Daily Devotions

Posts tagged “Samson

Don’t Discount Resurrection Power

The word resurrection means “to stand up again.” The Philistines thought that Samson was down for the count just like the devil and the princes of this world thought Jesus was down for the count (1Co
2:7-8). But when resurrection power hit the body of Jesus, He stood up again. When resurrection power came upon Samson, he stood up again and the Philistines, what few were left, wished he never had. You may be down and out for the count as far as the enemy and some people are concerned. But don’t discount the resurrection power that comes from an encounter with God.

The Intriguing Samson

When studying the intriguing story of Samson, we must look closer to get the truth of Samson’s “call to the Lord” in Jud.16:28. Basically, the word “called” means “cry out;” “utter loud sound.” But Strong says that it is the idea of “accosting a person met”. Others have said that it is the idea of encounter. Accost means “to approach and speak to often in a challenging and aggressive way.” Encounter can mean “to engage in conflict with; a sudden often violent clash.” When you accost a person that you meet as you are going along, you might tend to grab hold of them to make sure you have their attention. You could possibly even shake them a bit or go so far as to wrestle about with them if necessary in order to get their attention or get your point across. With all of this evidence it appears that Samson’s agreement with grinding ceased and desisted and he sought out the face of God with much vigor and determination, ready for a resurrection experience. It was no slight moment-of-inspiration speech or action. It was desire, nay, desperation in action! Samson began to call upon God to finish what he had started in him — no halfway job, no stone left unturned, not even a reasonable facsimile thereof but the full promise fulfilled.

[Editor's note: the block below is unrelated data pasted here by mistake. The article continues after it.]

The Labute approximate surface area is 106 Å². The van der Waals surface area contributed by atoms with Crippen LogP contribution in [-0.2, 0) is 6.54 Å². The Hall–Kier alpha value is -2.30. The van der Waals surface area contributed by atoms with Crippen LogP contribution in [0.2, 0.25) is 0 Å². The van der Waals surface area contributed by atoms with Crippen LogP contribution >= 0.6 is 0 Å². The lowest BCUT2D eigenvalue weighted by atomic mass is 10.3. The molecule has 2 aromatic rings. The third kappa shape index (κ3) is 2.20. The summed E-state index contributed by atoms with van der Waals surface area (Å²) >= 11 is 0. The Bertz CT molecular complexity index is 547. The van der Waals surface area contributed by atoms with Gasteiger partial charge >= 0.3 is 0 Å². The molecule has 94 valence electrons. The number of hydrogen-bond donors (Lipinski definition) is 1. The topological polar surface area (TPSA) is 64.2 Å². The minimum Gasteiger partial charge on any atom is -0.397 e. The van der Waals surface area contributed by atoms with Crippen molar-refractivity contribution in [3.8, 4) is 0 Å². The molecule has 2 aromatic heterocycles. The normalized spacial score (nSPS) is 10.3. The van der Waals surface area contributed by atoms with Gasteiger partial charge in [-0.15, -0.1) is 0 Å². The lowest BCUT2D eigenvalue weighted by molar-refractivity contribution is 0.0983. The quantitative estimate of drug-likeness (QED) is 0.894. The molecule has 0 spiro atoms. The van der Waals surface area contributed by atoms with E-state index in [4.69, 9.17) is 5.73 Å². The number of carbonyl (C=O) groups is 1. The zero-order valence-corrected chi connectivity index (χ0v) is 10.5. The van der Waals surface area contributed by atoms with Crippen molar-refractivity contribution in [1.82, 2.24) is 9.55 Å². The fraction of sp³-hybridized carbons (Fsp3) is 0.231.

Something Resembling the Power of Resurrection

Martin P Gabler–When we find Samson slumping at the grinding mill we find a man who has given in to defeats and who has succumbed to degrading treatment and an aching heart. By the time we get to Jud.16:22 the record would indicate that he has begun to think about past victories. Something is going on because the Bible says that his hair began to grow again. Something resembling the power of resurrection is beginning to have an effect in him. We have something going on inside the man that is being evidenced on the outside. Dr. Jamieson puts it this way: “His hair grew together with his repentance, and his strength with his hair”. Matthew Henry offers: “The return of his hair was not the source of his strength. The return of his hair was the sign of his return to his purpose. His return to his Nazariteship was signified by his extraordinary hair growth”. With repentance comes strength. 

Dedication and Distraction

Martin P—By the time we find Samson at the Philistine mill grinding grain, it is a noted fact that the Hebrew strong man has already lost his hair which was an outward sign of an inward devotion to his God. We see now not only lost hair, but lost devotion and its resultant ineffectiveness. His vow, i.e., his degree of dedication, was directly connected to his ability and the outcome of his endeavors. The sign and the reality the hair so blazingly represented, are nonexistent. The Philistine princes did not bribe Delilah to give Samson a new hairdo, they bribed her to toy with him and get him distracted from his mandate. Dedication and distraction will end up in an inevitable head-on collision with damaging results. 1Cor.7:35,ESV–“I say this for your own benefit, not to lay any restraint upon you, but to promote good order and to secure your undivided devotion to the Lord.”